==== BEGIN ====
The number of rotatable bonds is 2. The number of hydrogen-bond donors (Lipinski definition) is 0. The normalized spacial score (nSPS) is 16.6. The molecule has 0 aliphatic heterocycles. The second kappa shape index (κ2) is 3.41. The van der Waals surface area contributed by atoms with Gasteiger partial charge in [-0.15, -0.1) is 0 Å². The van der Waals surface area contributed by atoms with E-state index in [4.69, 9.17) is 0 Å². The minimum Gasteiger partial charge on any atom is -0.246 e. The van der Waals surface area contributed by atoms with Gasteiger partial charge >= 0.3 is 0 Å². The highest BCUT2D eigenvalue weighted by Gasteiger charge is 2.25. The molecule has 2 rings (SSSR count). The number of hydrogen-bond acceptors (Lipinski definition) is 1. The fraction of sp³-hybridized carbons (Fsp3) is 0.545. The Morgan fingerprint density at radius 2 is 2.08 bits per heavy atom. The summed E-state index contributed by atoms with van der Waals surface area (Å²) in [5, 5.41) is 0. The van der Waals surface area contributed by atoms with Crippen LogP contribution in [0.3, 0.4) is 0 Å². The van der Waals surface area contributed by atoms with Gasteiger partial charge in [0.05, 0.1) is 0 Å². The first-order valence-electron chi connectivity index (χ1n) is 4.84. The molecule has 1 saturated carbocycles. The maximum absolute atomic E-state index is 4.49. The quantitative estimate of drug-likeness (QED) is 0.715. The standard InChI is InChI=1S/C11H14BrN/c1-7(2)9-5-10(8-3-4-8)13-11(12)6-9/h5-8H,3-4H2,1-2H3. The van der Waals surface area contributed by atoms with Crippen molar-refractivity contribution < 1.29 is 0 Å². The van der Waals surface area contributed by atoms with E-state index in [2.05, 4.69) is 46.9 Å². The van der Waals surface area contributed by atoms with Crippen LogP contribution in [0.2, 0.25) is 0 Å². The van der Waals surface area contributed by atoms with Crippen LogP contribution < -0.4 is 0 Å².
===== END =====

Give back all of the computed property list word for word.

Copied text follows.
The number of rotatable bonds is 2. The number of hydrogen-bond donors (Lipinski definition) is 0. The normalized spacial score (nSPS) is 16.6. The molecule has 0 aliphatic heterocycles. The second kappa shape index (κ2) is 3.41. The van der Waals surface area contributed by atoms with Gasteiger partial charge in [-0.15, -0.1) is 0 Å². The van der Waals surface area contributed by atoms with E-state index in [4.69, 9.17) is 0 Å². The minimum Gasteiger partial charge on any atom is -0.246 e. The van der Waals surface area contributed by atoms with Gasteiger partial charge >= 0.3 is 0 Å². The highest BCUT2D eigenvalue weighted by Gasteiger charge is 2.25. The molecule has 2 rings (SSSR count). The number of hydrogen-bond acceptors (Lipinski definition) is 1. The fraction of sp³-hybridized carbons (Fsp3) is 0.545. The Morgan fingerprint density at radius 2 is 2.08 bits per heavy atom. The summed E-state index contributed by atoms with van der Waals surface area (Å²) in [5, 5.41) is 0. The van der Waals surface area contributed by atoms with Crippen LogP contribution in [0.3, 0.4) is 0 Å². The van der Waals surface area contributed by atoms with Gasteiger partial charge in [0.05, 0.1) is 0 Å². The first-order valence-electron chi connectivity index (χ1n) is 4.84. The molecule has 1 saturated carbocycles. The maximum absolute atomic E-state index is 4.49. The quantitative estimate of drug-likeness (QED) is 0.715. The standard InChI is InChI=1S/C11H14BrN/c1-7(2)9-5-10(8-3-4-8)13-11(12)6-9/h5-8H,3-4H2,1-2H3. The van der Waals surface area contributed by atoms with Crippen molar-refractivity contribution < 1.29 is 0 Å². The van der Waals surface area contributed by atoms with E-state index in [2.05, 4.69) is 46.9 Å². The van der Waals surface area contributed by atoms with Crippen LogP contribution in [0.2, 0.25) is 0 Å². The van der Waals surface area contributed by atoms with Crippen LogP contribution < -0.4 is 0 Å².